There are physical attacks as well as ideological attacks on campuses by the BJP government. In the name of love for nation and nationalism, all sorts of discontent are considered as anti-national. There is a kind of environment in which either you are on government side or will be declared anti-national. Autonomy of all the universities is in danger as autonomous decision making bodies of the universities are under scanner. Vice-chancellors who are appointed by their political patrons are undermining the democratic meetings and even bypassing the meetings. Typical example is academic council meetings of JNU, where the vice-chancellor is trying to dictate his opinion and take decisions unilaterally despite strong resistance by other faculty members. If this can happen in JNU, situation of other campuses can be imagined.

Student union elections are not being conducted in most of the campuses. Where elections are conducted, elected unions are not invited in the policy making process. Union leaders are met with various false cases and are being victimised. This attack on the democracy on campuses is lead and monitored by the ministers who are preaching students to not involve in student politics in public meetings and through media.

The incidences of suicides have increased in educational institutions which reflect the anti-democratic environment of the campuses. In most of the campuses, the administration is found directly involved in creating such conditions. In HCU, there was a direct involvement of the vice-chancellor and other government ministers to create such an environment which forced Rohit Vemula to end his life. In Nehru College of Trishur district, the chairperson and vice-principal are charged with direct involvement for suicide of Jishnu Pranoy and booked in police charge sheet. Girls are not safe in the education institutions. There are incidents of sexual harassment, rape and murder of girl students on campuses.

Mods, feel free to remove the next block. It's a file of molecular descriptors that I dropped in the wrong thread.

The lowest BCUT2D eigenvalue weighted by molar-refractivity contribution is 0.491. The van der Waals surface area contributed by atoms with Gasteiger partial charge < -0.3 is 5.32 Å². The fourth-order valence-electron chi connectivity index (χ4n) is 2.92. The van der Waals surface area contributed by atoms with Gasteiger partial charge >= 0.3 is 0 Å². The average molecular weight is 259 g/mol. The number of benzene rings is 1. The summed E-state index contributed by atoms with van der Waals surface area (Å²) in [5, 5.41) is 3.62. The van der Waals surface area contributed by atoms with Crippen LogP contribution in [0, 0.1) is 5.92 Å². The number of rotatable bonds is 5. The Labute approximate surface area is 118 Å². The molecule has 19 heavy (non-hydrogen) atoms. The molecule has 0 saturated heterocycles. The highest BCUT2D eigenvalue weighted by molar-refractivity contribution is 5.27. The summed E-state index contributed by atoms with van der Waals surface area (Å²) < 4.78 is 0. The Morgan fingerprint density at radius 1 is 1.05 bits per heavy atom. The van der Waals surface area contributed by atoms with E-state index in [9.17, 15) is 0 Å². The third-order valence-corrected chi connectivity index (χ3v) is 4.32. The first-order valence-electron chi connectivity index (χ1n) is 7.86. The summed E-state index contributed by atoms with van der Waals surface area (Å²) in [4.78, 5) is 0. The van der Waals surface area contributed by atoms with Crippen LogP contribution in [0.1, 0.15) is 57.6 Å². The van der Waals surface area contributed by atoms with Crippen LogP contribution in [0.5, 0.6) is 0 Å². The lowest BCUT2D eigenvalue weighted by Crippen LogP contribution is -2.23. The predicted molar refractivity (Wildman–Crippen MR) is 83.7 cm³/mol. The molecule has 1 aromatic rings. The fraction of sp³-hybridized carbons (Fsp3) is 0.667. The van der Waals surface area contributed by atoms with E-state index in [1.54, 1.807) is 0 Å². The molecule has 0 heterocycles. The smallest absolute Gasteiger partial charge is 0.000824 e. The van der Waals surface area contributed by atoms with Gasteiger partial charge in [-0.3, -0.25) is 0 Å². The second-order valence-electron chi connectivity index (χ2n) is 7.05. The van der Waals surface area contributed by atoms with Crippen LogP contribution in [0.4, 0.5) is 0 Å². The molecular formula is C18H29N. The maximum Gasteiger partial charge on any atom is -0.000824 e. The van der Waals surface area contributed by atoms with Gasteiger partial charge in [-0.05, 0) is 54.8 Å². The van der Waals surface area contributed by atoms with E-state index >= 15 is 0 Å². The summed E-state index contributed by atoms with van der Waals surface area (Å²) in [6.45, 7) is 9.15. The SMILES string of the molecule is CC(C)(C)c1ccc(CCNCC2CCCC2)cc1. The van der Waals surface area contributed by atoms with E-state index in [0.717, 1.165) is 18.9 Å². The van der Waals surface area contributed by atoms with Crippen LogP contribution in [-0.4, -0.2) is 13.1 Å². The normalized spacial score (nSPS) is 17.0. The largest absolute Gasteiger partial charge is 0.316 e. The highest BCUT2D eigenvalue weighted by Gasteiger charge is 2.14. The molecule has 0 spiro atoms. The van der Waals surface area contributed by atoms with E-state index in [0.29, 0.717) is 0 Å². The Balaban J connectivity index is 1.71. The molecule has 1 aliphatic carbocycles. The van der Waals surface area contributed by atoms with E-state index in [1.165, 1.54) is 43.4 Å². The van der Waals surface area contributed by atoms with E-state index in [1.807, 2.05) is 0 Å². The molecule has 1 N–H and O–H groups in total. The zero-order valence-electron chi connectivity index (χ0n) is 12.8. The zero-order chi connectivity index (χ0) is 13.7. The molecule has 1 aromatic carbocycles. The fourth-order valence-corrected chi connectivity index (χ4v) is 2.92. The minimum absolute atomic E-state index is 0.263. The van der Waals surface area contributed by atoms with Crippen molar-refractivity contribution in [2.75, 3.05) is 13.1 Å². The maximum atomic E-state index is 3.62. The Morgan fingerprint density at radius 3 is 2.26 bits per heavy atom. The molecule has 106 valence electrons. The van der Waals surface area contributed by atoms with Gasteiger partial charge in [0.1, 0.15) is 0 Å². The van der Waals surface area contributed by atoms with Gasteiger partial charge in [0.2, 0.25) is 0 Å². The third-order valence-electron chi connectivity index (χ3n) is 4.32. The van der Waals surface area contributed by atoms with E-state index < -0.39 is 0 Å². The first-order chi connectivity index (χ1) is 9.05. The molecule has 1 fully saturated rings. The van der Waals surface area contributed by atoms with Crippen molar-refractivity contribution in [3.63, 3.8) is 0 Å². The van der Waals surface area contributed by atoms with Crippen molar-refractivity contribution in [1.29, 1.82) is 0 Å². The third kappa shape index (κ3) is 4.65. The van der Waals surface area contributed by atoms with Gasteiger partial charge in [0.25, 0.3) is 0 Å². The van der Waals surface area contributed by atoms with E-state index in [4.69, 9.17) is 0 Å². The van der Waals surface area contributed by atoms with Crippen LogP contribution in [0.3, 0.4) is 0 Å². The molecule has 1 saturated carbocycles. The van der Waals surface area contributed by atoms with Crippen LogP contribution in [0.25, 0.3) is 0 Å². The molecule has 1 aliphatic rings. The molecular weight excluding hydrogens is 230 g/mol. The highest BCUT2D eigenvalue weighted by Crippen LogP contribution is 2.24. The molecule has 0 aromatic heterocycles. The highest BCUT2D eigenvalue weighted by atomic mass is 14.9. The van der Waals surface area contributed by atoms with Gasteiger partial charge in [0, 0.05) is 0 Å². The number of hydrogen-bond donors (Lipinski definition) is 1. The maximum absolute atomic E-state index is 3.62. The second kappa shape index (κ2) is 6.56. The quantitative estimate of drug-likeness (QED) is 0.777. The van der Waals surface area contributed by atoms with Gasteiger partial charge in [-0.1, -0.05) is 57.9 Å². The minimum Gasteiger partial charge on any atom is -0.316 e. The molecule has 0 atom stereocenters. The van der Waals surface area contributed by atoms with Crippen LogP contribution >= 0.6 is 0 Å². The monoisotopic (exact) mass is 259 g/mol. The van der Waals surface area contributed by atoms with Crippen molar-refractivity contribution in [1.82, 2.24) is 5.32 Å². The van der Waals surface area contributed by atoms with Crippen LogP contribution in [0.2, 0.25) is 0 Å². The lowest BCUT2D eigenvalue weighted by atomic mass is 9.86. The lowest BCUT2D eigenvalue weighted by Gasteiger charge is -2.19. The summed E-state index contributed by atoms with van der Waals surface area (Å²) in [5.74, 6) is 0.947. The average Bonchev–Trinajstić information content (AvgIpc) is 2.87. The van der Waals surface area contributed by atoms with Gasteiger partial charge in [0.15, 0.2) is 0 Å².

The central government is trying to convert our education institutions into Gurukuls of their ideology having no space for democracy, where students will be converted into blind followers who will not question the caste or Varna system and will follow the dictates of the ruling class.

Attacks on Social Justice

Education is widely recognised as a potent tool for the “socio-economic mobility” of the vulnerable sections of the economy. But our central government seems to forget this fact and is implementing the policies which are affecting the students coming from socially deprived sections. Prime indication of government priority is allocation in budget. This year (2017-18), the budgetary outlay for SCs and STs are 2.4% and 1.2% of the total outlay respectively, both of which are far less than their share in population. Similarly, the gender budget spending is merely 5.3% of the outlay, which again is far less than the prescribed 30%.

These budget cuts have had direct impact on the students from the marginalised sections. In the last two years, we have seen steep fee hikes in numerous government institutions.  The fees for B.Tech courses in IITs have been increased from Rs 90,000 per annum to Rs 2 lakh per annum. The application fees for the CSIR-NET examinations saw a massive increase of 250%. It is not possible for the students from the socially deprived sections to pay these huge amounts of fees, hence most of them are forced to leave education.